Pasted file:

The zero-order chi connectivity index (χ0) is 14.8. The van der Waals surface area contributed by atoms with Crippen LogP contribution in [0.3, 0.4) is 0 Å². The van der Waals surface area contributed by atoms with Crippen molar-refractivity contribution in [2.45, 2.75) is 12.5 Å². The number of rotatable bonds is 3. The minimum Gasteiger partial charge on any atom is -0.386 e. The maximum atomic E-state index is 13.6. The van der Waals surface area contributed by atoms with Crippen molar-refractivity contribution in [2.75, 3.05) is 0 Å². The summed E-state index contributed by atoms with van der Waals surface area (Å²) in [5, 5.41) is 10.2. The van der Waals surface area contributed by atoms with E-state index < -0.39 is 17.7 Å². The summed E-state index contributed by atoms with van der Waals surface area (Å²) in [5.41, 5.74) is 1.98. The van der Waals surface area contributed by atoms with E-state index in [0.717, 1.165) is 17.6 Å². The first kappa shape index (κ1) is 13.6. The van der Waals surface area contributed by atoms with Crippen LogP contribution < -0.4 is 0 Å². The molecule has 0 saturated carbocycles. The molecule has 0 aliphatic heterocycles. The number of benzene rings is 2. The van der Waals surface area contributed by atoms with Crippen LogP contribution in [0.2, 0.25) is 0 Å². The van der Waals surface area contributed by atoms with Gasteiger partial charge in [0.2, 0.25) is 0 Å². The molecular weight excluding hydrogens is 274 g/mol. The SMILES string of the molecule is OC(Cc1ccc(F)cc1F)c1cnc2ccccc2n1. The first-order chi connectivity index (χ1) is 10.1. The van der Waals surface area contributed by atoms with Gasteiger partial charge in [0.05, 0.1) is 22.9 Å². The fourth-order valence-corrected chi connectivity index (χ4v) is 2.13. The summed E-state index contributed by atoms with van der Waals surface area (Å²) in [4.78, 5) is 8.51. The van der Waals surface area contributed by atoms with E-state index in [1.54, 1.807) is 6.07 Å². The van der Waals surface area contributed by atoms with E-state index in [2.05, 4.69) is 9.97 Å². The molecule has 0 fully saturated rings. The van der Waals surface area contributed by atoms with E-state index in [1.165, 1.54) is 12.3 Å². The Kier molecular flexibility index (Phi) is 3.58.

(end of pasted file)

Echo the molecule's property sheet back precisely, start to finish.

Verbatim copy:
The zero-order chi connectivity index (χ0) is 14.8. The van der Waals surface area contributed by atoms with Crippen LogP contribution in [0.3, 0.4) is 0 Å². The van der Waals surface area contributed by atoms with Crippen molar-refractivity contribution in [2.45, 2.75) is 12.5 Å². The number of rotatable bonds is 3. The minimum Gasteiger partial charge on any atom is -0.386 e. The maximum atomic E-state index is 13.6. The van der Waals surface area contributed by atoms with Crippen molar-refractivity contribution in [2.75, 3.05) is 0 Å². The summed E-state index contributed by atoms with van der Waals surface area (Å²) in [5, 5.41) is 10.2. The van der Waals surface area contributed by atoms with E-state index < -0.39 is 17.7 Å². The summed E-state index contributed by atoms with van der Waals surface area (Å²) in [5.41, 5.74) is 1.98. The van der Waals surface area contributed by atoms with E-state index in [0.717, 1.165) is 17.6 Å². The first kappa shape index (κ1) is 13.6. The van der Waals surface area contributed by atoms with Crippen LogP contribution < -0.4 is 0 Å². The molecule has 0 saturated carbocycles. The molecule has 0 aliphatic heterocycles. The number of benzene rings is 2. The van der Waals surface area contributed by atoms with Crippen LogP contribution in [0.2, 0.25) is 0 Å². The van der Waals surface area contributed by atoms with Gasteiger partial charge in [0.2, 0.25) is 0 Å². The molecular weight excluding hydrogens is 274 g/mol. The SMILES string of the molecule is OC(Cc1ccc(F)cc1F)c1cnc2ccccc2n1. The first-order chi connectivity index (χ1) is 10.1. The van der Waals surface area contributed by atoms with Gasteiger partial charge in [0.05, 0.1) is 22.9 Å². The fourth-order valence-corrected chi connectivity index (χ4v) is 2.13. The summed E-state index contributed by atoms with van der Waals surface area (Å²) in [4.78, 5) is 8.51. The van der Waals surface area contributed by atoms with E-state index in [1.54, 1.807) is 6.07 Å². The van der Waals surface area contributed by atoms with E-state index in [2.05, 4.69) is 9.97 Å². The molecule has 0 fully saturated rings. The van der Waals surface area contributed by atoms with E-state index in [1.165, 1.54) is 12.3 Å². The Kier molecular flexibility index (Phi) is 3.58.